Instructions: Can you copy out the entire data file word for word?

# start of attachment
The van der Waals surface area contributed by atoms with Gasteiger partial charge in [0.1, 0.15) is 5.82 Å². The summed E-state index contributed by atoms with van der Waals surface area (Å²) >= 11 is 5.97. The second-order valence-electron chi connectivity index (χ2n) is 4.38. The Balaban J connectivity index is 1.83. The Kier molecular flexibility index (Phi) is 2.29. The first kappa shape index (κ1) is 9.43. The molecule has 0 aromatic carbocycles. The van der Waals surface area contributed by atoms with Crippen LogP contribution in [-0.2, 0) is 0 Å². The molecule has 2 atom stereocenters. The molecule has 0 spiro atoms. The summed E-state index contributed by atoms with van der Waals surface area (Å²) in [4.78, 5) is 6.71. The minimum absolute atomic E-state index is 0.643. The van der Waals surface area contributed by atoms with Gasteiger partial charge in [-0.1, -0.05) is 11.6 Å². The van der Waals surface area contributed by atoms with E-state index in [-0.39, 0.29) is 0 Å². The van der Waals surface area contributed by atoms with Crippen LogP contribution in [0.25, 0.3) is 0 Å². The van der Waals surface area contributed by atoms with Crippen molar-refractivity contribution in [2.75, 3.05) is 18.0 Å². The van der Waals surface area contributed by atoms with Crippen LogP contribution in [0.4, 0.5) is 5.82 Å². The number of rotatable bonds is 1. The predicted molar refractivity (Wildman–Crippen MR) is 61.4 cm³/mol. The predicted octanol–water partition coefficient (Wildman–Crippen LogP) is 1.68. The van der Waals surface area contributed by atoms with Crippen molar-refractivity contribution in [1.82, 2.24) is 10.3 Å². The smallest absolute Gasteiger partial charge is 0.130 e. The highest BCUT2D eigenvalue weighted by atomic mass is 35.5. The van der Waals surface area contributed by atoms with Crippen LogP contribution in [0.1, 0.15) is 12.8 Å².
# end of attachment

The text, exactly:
The van der Waals surface area contributed by atoms with Gasteiger partial charge in [0.1, 0.15) is 5.82 Å². The summed E-state index contributed by atoms with van der Waals surface area (Å²) >= 11 is 5.97. The second-order valence-electron chi connectivity index (χ2n) is 4.38. The Balaban J connectivity index is 1.83. The Kier molecular flexibility index (Phi) is 2.29. The first kappa shape index (κ1) is 9.43. The molecule has 0 aromatic carbocycles. The van der Waals surface area contributed by atoms with Crippen LogP contribution in [-0.2, 0) is 0 Å². The molecule has 2 atom stereocenters. The molecule has 0 spiro atoms. The summed E-state index contributed by atoms with van der Waals surface area (Å²) in [4.78, 5) is 6.71. The minimum absolute atomic E-state index is 0.643. The van der Waals surface area contributed by atoms with Gasteiger partial charge in [-0.1, -0.05) is 11.6 Å². The van der Waals surface area contributed by atoms with E-state index in [-0.39, 0.29) is 0 Å². The van der Waals surface area contributed by atoms with Crippen LogP contribution in [0.25, 0.3) is 0 Å². The van der Waals surface area contributed by atoms with Crippen molar-refractivity contribution in [2.75, 3.05) is 18.0 Å². The van der Waals surface area contributed by atoms with Crippen LogP contribution in [0.4, 0.5) is 5.82 Å². The number of rotatable bonds is 1. The predicted molar refractivity (Wildman–Crippen MR) is 61.4 cm³/mol. The predicted octanol–water partition coefficient (Wildman–Crippen LogP) is 1.68. The van der Waals surface area contributed by atoms with Crippen molar-refractivity contribution in [1.82, 2.24) is 10.3 Å². The smallest absolute Gasteiger partial charge is 0.130 e. The highest BCUT2D eigenvalue weighted by atomic mass is 35.5. The van der Waals surface area contributed by atoms with Crippen LogP contribution in [0.1, 0.15) is 12.8 Å².